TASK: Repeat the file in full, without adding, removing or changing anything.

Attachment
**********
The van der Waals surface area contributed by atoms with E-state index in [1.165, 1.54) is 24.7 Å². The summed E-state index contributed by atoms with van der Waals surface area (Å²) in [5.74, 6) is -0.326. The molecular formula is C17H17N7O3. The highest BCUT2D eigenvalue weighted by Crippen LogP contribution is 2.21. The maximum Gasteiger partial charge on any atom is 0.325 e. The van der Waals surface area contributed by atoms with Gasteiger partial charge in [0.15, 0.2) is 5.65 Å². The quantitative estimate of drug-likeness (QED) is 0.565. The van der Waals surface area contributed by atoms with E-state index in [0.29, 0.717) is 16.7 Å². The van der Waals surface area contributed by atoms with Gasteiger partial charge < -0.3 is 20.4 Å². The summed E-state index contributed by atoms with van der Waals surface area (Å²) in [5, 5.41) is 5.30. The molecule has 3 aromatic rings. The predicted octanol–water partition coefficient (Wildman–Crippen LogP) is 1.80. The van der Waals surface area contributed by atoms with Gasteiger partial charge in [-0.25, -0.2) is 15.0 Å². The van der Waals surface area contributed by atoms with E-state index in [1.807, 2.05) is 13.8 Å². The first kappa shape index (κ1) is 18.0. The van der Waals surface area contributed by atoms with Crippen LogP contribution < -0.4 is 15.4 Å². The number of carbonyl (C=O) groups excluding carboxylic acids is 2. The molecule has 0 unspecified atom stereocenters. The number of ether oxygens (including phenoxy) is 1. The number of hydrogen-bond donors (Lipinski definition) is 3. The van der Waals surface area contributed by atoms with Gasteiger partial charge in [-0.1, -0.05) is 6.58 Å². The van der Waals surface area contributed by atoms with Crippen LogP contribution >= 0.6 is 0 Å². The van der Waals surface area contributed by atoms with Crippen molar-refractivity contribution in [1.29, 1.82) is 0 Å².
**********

The van der Waals surface area contributed by atoms with E-state index in [1.165, 1.54) is 24.7 Å². The summed E-state index contributed by atoms with van der Waals surface area (Å²) in [5.74, 6) is -0.326. The molecular formula is C17H17N7O3. The highest BCUT2D eigenvalue weighted by Crippen LogP contribution is 2.21. The maximum Gasteiger partial charge on any atom is 0.325 e. The van der Waals surface area contributed by atoms with Gasteiger partial charge in [0.15, 0.2) is 5.65 Å². The quantitative estimate of drug-likeness (QED) is 0.565. The van der Waals surface area contributed by atoms with E-state index in [0.29, 0.717) is 16.7 Å². The van der Waals surface area contributed by atoms with Gasteiger partial charge < -0.3 is 20.4 Å². The summed E-state index contributed by atoms with van der Waals surface area (Å²) in [5, 5.41) is 5.30. The molecule has 3 aromatic rings. The predicted octanol–water partition coefficient (Wildman–Crippen LogP) is 1.80. The van der Waals surface area contributed by atoms with Gasteiger partial charge in [-0.25, -0.2) is 15.0 Å². The van der Waals surface area contributed by atoms with E-state index in [1.807, 2.05) is 13.8 Å². The first kappa shape index (κ1) is 18.0. The van der Waals surface area contributed by atoms with Crippen LogP contribution < -0.4 is 15.4 Å². The number of carbonyl (C=O) groups excluding carboxylic acids is 2. The molecule has 0 unspecified atom stereocenters. The number of ether oxygens (including phenoxy) is 1. The number of hydrogen-bond donors (Lipinski definition) is 3. The van der Waals surface area contributed by atoms with Gasteiger partial charge in [-0.1, -0.05) is 6.58 Å². The van der Waals surface area contributed by atoms with Crippen LogP contribution >= 0.6 is 0 Å². The van der Waals surface area contributed by atoms with Crippen molar-refractivity contribution in [1.29, 1.82) is 0 Å².